Amourobius ferox

Amourobius ferox
By Peter Byles

Sunday, 1 October 2017

Spinning her magic

One of the best things about spiders at this time of the year is that they
have grown to a decent size. Even a bumbling old amateur naturalist can
point a digital camera in the right direction and try to work out how they
do things. If one is stealthy she will carry on weaving her web.

Her eight feet move from string to string with the nimbleness of a concert
pianist. It is like watching someone knitting at speed. She has already laid
down the 'warp' like the spokes of a bicycle wheel. The web is on a 45
degree slope and she is hanging on the underside with her eight feet. She
moves around in a clockwise direction paying out silk from her spinneret and
spot-welding this 'weft' to each of the radial spokes. She does this at
speed and, as far as I can see, blindly. Her eyes are on the front of her
head and she can't see her bottom.( Neither can we, thank goodness).

It seems that her rear pair of feet do a lot of the steadying and
positioning  of the warp threads so the spinneret hits the right spot.

The more one looks at things like this, the more questions one asks
oneself. How, for goodness sake, do an orb spider's delicate- looking feet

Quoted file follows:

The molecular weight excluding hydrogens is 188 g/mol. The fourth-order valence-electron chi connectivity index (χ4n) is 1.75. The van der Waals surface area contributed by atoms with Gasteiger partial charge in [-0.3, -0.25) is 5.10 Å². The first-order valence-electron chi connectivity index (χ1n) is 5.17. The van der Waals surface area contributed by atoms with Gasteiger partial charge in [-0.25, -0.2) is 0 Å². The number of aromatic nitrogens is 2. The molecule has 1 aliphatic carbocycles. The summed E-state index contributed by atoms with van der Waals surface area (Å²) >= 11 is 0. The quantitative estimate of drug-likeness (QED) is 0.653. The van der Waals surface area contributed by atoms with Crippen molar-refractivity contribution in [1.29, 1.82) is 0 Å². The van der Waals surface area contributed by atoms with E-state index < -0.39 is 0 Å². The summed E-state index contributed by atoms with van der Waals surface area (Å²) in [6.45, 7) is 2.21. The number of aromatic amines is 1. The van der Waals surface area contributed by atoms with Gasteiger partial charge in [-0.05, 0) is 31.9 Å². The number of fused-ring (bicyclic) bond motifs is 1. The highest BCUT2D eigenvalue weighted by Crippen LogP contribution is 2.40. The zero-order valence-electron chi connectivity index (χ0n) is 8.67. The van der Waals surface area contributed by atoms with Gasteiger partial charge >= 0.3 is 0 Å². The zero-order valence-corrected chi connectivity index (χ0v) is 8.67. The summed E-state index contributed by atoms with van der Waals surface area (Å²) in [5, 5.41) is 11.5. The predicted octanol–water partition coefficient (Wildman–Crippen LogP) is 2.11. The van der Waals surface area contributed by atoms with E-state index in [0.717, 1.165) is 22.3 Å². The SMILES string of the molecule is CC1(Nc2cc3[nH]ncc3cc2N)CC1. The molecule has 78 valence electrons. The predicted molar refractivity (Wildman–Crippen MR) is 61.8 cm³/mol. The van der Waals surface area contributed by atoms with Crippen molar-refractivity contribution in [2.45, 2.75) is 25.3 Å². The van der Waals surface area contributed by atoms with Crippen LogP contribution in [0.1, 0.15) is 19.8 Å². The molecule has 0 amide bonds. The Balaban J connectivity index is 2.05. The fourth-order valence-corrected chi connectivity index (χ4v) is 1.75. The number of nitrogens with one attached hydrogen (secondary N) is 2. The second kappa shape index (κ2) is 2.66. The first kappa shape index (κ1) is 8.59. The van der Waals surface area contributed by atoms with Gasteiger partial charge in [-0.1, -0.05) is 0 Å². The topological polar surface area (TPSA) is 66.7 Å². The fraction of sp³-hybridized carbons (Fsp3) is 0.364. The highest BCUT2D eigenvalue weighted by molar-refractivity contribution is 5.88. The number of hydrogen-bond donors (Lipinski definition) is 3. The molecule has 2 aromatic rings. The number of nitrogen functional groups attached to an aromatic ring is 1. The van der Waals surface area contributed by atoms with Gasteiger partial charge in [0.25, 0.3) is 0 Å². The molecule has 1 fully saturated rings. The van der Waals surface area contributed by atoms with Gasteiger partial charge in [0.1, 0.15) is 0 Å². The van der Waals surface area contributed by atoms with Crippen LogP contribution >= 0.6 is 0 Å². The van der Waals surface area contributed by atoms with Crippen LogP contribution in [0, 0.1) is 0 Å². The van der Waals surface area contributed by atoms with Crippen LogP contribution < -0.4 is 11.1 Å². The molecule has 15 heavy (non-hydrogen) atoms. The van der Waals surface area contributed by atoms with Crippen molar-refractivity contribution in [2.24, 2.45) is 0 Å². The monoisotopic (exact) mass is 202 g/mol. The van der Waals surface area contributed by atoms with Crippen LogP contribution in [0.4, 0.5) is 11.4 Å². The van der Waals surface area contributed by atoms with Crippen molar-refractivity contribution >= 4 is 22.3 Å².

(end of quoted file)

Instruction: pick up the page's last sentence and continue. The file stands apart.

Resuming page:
cling to the web so deftly? One false move and those incredibly spiny legs
will surely become fatally entangled. Well, look no further than Google.
Amongst all the stuff about spider bites etc. I eventually found an
excellent article by an Australian describing these special hook-like claws,
one to each foot, that are used to lock on to the silk threads. Question
answered.

Peter Byles

1 comment:

  1. Most orb-web spiders have stickiness only on the spiral threads, which means she can dash quickly to the centre to locate the prey through vibrations.
    In the last week of November I saw both Zygiella x-notata and Araneus diadematus actively web building in Pembroke Dock. They may still be doing so despite cold weather.

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